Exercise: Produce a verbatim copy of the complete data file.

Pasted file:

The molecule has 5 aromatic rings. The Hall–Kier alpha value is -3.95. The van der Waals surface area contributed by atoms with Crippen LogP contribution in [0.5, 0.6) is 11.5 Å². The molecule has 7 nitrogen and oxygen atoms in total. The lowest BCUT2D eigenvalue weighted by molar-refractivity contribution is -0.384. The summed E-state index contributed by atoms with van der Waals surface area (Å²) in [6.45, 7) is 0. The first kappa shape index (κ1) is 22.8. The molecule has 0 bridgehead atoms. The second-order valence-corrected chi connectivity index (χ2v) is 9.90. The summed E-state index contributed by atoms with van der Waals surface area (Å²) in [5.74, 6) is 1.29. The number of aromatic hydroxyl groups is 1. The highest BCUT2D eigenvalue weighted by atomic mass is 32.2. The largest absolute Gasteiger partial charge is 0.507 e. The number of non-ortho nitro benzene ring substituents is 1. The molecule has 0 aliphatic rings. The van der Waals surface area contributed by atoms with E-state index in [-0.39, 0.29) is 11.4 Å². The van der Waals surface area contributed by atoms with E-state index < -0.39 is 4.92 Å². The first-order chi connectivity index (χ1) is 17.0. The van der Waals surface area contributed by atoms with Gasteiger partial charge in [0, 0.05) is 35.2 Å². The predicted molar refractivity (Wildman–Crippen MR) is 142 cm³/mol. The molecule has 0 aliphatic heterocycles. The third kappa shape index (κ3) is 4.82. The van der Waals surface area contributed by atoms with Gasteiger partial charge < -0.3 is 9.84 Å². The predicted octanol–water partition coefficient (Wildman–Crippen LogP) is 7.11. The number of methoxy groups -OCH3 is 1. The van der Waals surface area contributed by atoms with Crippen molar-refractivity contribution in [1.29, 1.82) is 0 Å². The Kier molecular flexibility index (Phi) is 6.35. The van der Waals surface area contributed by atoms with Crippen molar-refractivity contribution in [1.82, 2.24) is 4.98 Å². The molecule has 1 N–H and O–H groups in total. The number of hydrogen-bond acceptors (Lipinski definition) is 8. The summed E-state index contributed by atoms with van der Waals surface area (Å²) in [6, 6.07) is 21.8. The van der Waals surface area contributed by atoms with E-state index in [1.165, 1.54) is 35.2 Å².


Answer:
The molecule has 5 aromatic rings. The Hall–Kier alpha value is -3.95. The van der Waals surface area contributed by atoms with Crippen LogP contribution in [0.5, 0.6) is 11.5 Å². The molecule has 7 nitrogen and oxygen atoms in total. The lowest BCUT2D eigenvalue weighted by molar-refractivity contribution is -0.384. The summed E-state index contributed by atoms with van der Waals surface area (Å²) in [6.45, 7) is 0. The first kappa shape index (κ1) is 22.8. The molecule has 0 bridgehead atoms. The second-order valence-corrected chi connectivity index (χ2v) is 9.90. The summed E-state index contributed by atoms with van der Waals surface area (Å²) in [5.74, 6) is 1.29. The number of aromatic hydroxyl groups is 1. The highest BCUT2D eigenvalue weighted by atomic mass is 32.2. The largest absolute Gasteiger partial charge is 0.507 e. The number of non-ortho nitro benzene ring substituents is 1. The molecule has 0 aliphatic rings. The van der Waals surface area contributed by atoms with E-state index in [-0.39, 0.29) is 11.4 Å². The van der Waals surface area contributed by atoms with E-state index < -0.39 is 4.92 Å². The first-order chi connectivity index (χ1) is 17.0. The van der Waals surface area contributed by atoms with Gasteiger partial charge in [0, 0.05) is 35.2 Å². The predicted molar refractivity (Wildman–Crippen MR) is 142 cm³/mol. The molecule has 0 aliphatic heterocycles. The third kappa shape index (κ3) is 4.82. The van der Waals surface area contributed by atoms with Gasteiger partial charge < -0.3 is 9.84 Å². The predicted octanol–water partition coefficient (Wildman–Crippen LogP) is 7.11. The number of methoxy groups -OCH3 is 1. The van der Waals surface area contributed by atoms with Crippen molar-refractivity contribution in [1.29, 1.82) is 0 Å². The Kier molecular flexibility index (Phi) is 6.35. The van der Waals surface area contributed by atoms with Crippen molar-refractivity contribution in [1.82, 2.24) is 4.98 Å². The molecule has 1 N–H and O–H groups in total. The number of hydrogen-bond acceptors (Lipinski definition) is 8. The summed E-state index contributed by atoms with van der Waals surface area (Å²) in [6, 6.07) is 21.8. The van der Waals surface area contributed by atoms with E-state index in [1.165, 1.54) is 35.2 Å².